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UNALTERED LOW NERVE GROWTH FACTOR AND HIGH BRAIN-DERIVED NEUROTROPHIC FACTOR LEVELS IN PLASMA FROM PATIENTS WITH FIBROMYALGIA AFTER A 15-WEEK PROGRESSIVE RESISTANCE EXERCISE
Linköping University, Department of Medical and Health Sciences. Linköping University, Faculty of Medicine and Health Sciences. Region Östergötland, Anaesthetics, Operations and Specialty Surgery Center, Pain and Rehabilitation Center.
Linköping University, Department of Medical and Health Sciences, Division of Community Medicine. Linköping University, Faculty of Medicine and Health Sciences. Region Östergötland, Anaesthetics, Operations and Specialty Surgery Center, Pain and Rehabilitation Center.ORCID iD: 0000-0003-4420-418X
Karolinska Inst, Sweden; Karolinska Univ Hosp, Sweden; Karolinska Univ Hosp, Sweden.
Univ Gothenburg, Sweden.
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2019 (English)In: Journal of Rehabilitation Medicine, ISSN 1650-1977, E-ISSN 1651-2081, Vol. 51, no 10, p. 779-787Article in journal (Refereed) Published
Abstract [en]

Background: The pathophysiology of fibromyalgia includes central and peripheral factors. Neurotro-phins, such as nerve growth factor and brain-derived neurotrophic factor, are involved in peripheral and central nervous system development of pain and hyperalgesia. Few studies have examined circulating nerve growth factor and brain-derived neurotrophic factor in fibromyalgia or have investigated whether exercise interventions affect the levels of these peptides. Objectives: To compare plasma levels of nerve growth factor and brain-derived neurotrophic factor in fibromyalgia and in healthy controls, to investigate correlations between levels of nerve growth factor, brain-derived neurotrophic factor, and cytokines and clinical variables, and to investigate the effect of exercise on these levels. Subjects and methods: A total of 75 women with fibromyalgia participated in blood tests at baseline and after the 15-week intervention, and 25 healthy controls participated at baseline. Patients were randomized to a 15-week progressive resistance exercise intervention or a relaxation intervention. Results: Brain-derived neurotrophic factor level was significantly higher (p amp;lt;0.001) and nerve growth factor level was significantly lower (p amp;lt;0.001) in fibromyalgia than in healthy controls. Neither resistance exercise nor relaxation interventions affected the levels of brain-derived neurotrophic factor or nerve growth factor. No significant correlations were found between brain-derived neurotrophic factor or nerve growth factor plasma levels in fibromyalgia and cytokine levels or clinical variables. Conclusion: Changes in circulating nerve growth factor and brain-derived neurotrophic factor levels may affect nociception/pain in fibromyalgia. Clinical improvements were achieved following the exercise intervention, but the levels of brain-derived neurotrophic factor and nerve growth factor were not normalized.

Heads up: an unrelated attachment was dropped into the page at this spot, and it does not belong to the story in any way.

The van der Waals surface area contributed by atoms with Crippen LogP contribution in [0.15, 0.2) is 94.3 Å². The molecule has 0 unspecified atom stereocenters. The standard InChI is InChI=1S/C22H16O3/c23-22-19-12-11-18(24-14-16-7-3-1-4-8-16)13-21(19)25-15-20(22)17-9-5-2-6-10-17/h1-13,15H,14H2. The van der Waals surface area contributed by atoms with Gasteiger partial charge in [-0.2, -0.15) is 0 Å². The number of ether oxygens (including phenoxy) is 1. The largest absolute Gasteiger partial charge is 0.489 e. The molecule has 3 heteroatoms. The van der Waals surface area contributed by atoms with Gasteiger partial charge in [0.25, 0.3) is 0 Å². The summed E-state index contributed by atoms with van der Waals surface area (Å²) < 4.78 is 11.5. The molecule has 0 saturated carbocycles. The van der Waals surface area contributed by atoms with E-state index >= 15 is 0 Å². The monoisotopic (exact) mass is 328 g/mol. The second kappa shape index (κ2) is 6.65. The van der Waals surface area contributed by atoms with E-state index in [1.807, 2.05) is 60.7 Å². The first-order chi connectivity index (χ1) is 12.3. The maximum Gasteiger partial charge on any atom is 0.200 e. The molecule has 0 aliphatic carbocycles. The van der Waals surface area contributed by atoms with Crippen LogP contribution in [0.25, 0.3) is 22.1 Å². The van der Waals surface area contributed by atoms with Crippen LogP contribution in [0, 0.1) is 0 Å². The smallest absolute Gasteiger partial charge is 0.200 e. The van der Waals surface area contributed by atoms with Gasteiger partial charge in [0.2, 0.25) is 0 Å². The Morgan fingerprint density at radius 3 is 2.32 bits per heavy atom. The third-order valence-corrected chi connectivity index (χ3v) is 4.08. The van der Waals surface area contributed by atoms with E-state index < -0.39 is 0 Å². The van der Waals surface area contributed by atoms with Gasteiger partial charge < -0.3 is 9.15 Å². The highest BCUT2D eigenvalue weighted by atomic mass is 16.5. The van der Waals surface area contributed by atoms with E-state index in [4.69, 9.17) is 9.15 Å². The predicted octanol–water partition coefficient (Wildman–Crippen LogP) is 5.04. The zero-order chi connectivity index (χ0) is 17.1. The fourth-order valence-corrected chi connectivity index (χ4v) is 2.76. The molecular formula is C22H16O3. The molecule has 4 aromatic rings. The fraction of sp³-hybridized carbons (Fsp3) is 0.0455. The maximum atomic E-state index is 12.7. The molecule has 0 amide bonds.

Place, publisher, year, edition, pages
FOUNDATION REHABILITATION INFORMATION , 2019. Vol. 51, no 10, p. 779-787
Keywords [en]
brain-derived neurotrophic factor; biomarker; chronic pain; fibromyalgia; nerve growth factor; plasma
National Category
Neurology
Identifiers
URN: urn:nbn:se:liu:diva-161838DOI: 10.2340/16501977-2593ISI: 000492730500008PubMedID: 31544950OAI: oai:DiVA.org:liu-161838DiVA, id: diva2:1370899
Note

Funding Agencies|Swedish Rheumatism Association; Health and Medical Care Executive Board of Vastra Gotaland Region; Stockholm County Council (ALF)Stockholm County Council; ALF grants at Region Ostergotland; Linkoping University Hospital Research Fund; Swedish Research CouncilSwedish Research Council [K2013-52X-22199-01-3, K2015-99x-21874-05-4, 521-2010-2893]; AFA Insurance [140341]; ALF-LUA at Sahlgrenska University Hospital

Available from: 2019-11-18 Created: 2019-11-18 Last updated: 2020-01-09

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Jablochkova, AnnaBäckryd, EmmanuelGerdle, BjörnGhafouri, Bijar
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